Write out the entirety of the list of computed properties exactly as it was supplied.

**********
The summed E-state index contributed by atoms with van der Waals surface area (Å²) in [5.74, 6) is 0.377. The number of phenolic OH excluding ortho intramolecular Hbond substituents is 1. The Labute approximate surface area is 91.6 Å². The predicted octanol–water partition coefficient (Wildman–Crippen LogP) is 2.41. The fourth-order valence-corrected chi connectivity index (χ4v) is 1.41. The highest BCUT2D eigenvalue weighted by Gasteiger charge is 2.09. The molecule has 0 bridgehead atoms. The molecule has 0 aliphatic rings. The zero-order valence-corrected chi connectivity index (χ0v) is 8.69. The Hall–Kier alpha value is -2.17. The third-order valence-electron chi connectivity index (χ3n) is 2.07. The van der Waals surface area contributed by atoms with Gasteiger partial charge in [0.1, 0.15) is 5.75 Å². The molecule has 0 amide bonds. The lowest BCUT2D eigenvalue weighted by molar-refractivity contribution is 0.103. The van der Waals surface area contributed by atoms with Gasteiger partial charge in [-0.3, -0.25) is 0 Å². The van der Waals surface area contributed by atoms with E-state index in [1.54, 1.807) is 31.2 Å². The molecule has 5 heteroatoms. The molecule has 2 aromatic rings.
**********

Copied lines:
The summed E-state index contributed by atoms with van der Waals surface area (Å²) in [5.74, 6) is 0.377. The number of phenolic OH excluding ortho intramolecular Hbond substituents is 1. The Labute approximate surface area is 91.6 Å². The predicted octanol–water partition coefficient (Wildman–Crippen LogP) is 2.41. The fourth-order valence-corrected chi connectivity index (χ4v) is 1.41. The highest BCUT2D eigenvalue weighted by Gasteiger charge is 2.09. The molecule has 0 bridgehead atoms. The molecule has 0 aliphatic rings. The zero-order valence-corrected chi connectivity index (χ0v) is 8.69. The Hall–Kier alpha value is -2.17. The third-order valence-electron chi connectivity index (χ3n) is 2.07. The van der Waals surface area contributed by atoms with Gasteiger partial charge in [0.1, 0.15) is 5.75 Å². The molecule has 0 amide bonds. The lowest BCUT2D eigenvalue weighted by molar-refractivity contribution is 0.103. The van der Waals surface area contributed by atoms with Gasteiger partial charge in [-0.3, -0.25) is 0 Å². The van der Waals surface area contributed by atoms with E-state index in [1.54, 1.807) is 31.2 Å². The molecule has 5 heteroatoms. The molecule has 2 aromatic rings.